I wanted a recipe. A real one. With measured ingredients. And my Facebook friends came through for me. So far, I’ve gotten recipes for Grandma’s Chili, Kitchen Sink Chili, White Chicken Chili, Chocolate Chili, Triple Pork Chili, and Turkey Chili. That’s not what I was expecting. I was expecting to get three or four recipes that all looked more or less the same, from which I could glean the secrets of a perfect chili. Who knew there were so many varieties?

And what am I supposed to do about it? Try them all, obviously. So I’m declaring this winter my personal Great Chili Cook-Off. I figure I’ll document my efforts here. And I’m still accepting submissions. Anyone else have a chili recipe that you’re willing to share? Don’t worry – I promise not to enter any actual chili cook-offs with your recipe. I’m way too inconsistent a chef to pull that off without it ending in tears (for me and the judges, no doubt).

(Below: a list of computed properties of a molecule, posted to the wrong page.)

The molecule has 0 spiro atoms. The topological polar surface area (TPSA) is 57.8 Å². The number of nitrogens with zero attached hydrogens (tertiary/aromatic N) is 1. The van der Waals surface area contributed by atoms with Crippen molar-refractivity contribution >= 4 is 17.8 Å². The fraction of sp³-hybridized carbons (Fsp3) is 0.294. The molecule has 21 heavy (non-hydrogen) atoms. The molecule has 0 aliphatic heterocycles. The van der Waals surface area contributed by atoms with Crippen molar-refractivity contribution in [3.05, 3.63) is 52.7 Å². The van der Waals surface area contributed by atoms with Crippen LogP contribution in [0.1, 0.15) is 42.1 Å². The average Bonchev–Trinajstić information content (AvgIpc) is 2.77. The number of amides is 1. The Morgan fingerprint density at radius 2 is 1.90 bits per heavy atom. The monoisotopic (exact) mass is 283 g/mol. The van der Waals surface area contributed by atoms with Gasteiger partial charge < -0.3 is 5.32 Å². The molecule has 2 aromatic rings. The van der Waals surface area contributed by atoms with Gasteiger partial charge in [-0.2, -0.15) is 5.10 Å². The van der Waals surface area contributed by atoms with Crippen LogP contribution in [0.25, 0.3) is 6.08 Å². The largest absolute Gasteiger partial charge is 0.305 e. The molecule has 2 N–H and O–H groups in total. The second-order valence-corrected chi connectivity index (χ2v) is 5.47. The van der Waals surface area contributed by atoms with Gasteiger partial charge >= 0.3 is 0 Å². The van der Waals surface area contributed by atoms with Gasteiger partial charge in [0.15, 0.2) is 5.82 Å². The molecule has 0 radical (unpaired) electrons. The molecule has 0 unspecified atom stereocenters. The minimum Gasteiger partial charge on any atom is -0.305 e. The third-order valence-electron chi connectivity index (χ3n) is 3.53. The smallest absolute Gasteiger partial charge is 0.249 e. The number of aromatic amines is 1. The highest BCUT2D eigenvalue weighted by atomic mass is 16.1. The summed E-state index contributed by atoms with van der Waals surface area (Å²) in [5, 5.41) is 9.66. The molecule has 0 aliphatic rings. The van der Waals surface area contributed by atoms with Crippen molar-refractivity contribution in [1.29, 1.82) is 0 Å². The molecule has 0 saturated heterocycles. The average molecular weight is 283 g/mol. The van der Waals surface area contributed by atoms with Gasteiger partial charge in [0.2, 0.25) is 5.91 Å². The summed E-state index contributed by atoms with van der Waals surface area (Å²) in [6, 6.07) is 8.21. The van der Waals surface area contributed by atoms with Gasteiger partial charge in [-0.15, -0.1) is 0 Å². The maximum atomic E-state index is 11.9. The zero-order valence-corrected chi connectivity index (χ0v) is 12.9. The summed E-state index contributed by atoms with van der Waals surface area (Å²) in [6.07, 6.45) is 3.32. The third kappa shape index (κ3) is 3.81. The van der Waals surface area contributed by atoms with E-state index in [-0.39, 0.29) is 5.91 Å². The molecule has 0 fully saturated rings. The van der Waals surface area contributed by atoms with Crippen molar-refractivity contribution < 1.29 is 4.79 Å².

Facebook, email, comment, text, tweet, write, or whisper me your recipes. I’ll add them to the list and let you know how they stack up.

PS: Extra judges always welcome. Feel free to invite yourself over for dinner.

Dinner & the Artifact: a post I owe to Jerry

Okay, Jerry. Here’s the story:

I had to borrow a large number of Dutch Ovens for a French Feast* I cooked back in September. One of the ovens I was offered was from Jerry. Apparently he unearthed it in some dusty, moldy corner of his basement when he and his wife moved into their house fifteenish years ago. Here’s how it looked when I picked it up:

(Images blatantly stolen from Jerry’s fb album)